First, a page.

This week we shared information about a new one day Tactical Defense Training class for school leaders available through The Draco Group. Through hands-on preparation by some of the best experts in the world, education administrators can be prepared for some of the worst-case-scenarios that we all hope won't happen, but are part of our responsibility in providing for the safety and security of students, teachers, staff, and parents.
Having received news about this training, Scott McLeod, of Prairie Lakes AEA in Iowa, wondered on LinkedIn whether this type of preparation is "what principals and superintendents need?" In response to Mr. McLeod's post, Joe Jezierski, at Red Wing Public Schools, commented, "This may be the single saddest thing I have seen regarding school leadership in years!"
Is providing defense training for school leaders really dangerously irrelevant and sad?
What data would make this type of training relevant for school leaders?
Here are some data points:
* Between 1992-2010 about 45 associated violent deaths (not just with guns) occurred at K-12 schools each year, with the highest annual total of 63 deaths in 2006-07. (2013 "Indicators of School Crime and Safety" report)
* Since 2010 there have been 100 shootings at U.S. schools (K-12 and higher ed)
* 10 people have been injured and 1 killed by armed assailants at US schools so far in 2015
One of those armed attacks since 2010 includes the violent assassination of my friend Dale Regan, Head of School at Episcopal School in Jacksonville FL, on March 6, 2012. This wonderfully kind and talented school administrator was gunned down by a disgruntled teacher who was fired that morning for a long history of incompetence. That insane coward walked into Dale's office with an assault rifle and murdered her along with a coach with whom she was meeting.
Shortly after the shooting, "the school's heads of security and maintenance went into Regan's office and found both bodies. Investigators found 11 shell casings, a loaded rifle clip with 30 inside and a plastic bag with 32 more."
I'm confident that this fine school had an intruder response plan. Was it adequate? Were people trained to know what to do with an armed assailant and understand the principles of appropriate tactical defense? Did "security cameras" really provide security? Is it the role of the Head of Security or the local police department to prevent a crime or follow up after the fact to track down the perpetrator?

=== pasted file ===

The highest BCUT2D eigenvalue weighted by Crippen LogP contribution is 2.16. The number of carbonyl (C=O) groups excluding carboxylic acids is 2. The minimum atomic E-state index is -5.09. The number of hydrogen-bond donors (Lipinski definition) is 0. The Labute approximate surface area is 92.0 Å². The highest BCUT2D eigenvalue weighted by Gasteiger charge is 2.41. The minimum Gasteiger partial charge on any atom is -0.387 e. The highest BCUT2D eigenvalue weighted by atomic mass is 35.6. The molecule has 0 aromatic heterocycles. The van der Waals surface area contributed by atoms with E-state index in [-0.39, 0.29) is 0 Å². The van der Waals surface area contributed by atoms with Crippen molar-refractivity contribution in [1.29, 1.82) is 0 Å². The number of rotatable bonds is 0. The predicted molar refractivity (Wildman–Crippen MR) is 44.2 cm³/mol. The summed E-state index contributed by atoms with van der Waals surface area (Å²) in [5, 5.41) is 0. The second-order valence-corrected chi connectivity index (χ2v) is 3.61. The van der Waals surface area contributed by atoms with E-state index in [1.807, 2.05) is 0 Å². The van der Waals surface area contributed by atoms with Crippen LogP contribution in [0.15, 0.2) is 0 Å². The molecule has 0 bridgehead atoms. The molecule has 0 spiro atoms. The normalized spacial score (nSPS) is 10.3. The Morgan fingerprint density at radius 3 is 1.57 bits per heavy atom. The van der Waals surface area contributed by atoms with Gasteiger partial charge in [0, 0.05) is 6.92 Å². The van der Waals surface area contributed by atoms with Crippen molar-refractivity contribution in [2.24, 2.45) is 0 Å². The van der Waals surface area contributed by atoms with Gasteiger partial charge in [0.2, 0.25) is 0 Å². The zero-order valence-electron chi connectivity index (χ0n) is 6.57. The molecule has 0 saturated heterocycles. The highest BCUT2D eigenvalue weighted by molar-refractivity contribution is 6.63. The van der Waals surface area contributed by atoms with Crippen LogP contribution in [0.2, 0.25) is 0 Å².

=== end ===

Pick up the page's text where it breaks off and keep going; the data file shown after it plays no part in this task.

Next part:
My Own Personal Experience
As a school administrator I dealt with several dangerous threats to our campus. Most prominent in my mind was living and managing through the DC Sniper in October of 2002. This shooting spree by John Allen Muhammad and Lee Boyd Malvo terrorized the greater Washington D.C., in which ten people were killed and three critically injured (including a middle school student on his way to campus).
Even today when I pull up to a gas station, I remember being told to stand in a protected manner so as to avoid being a target. When I walk out of a store, I recall the practice of walking in a zig zag manner in order to make it harder to be shot. I also remember standing out in front of our campus each day at drop-off and pick-up times in order to provide a human shield for students as they cautiously moved from one point to another. I wasn't at all prepared nor trained for this type of encounter, but I did what I could.
My own personal experience dealing with such real risks includes responding to bomb threats, managing through the terrorist attacks on 9/11 at the nearby Pentagon, talking a parent out of killing himself and his kids with a gun, and collaborating with police officers to make sure a disgruntled fired employee didn't return to campus.
Prepared for the Worst, Expecting the Best
We're not taking a position on gun control, nor trying to create an attitude and atmosphere of fear on campus and in the administrator's office. Schools desperately need leaders who have the courage to make the right decisions on behalf of their students and other stakeholders--which includes investing the time and effort to be prepared for the realities of these risks.
How much time is spent preparing for fire drills and tornado/earthquake/other threat? Every school is required to train and practice regularly (though the quality of that preparation is questionable). Yet I cannot find any record of a student, teacher, or administrator dying at school because of these risks over the last decade.
Given the facts of history and personal experience with the threat of violence in and around the school campus, we think tactical defense training and more extensive campus safety preparation is a very wise and necessary decision. Yes, it may be a sad reality, but it's a real relevant danger nonetheless.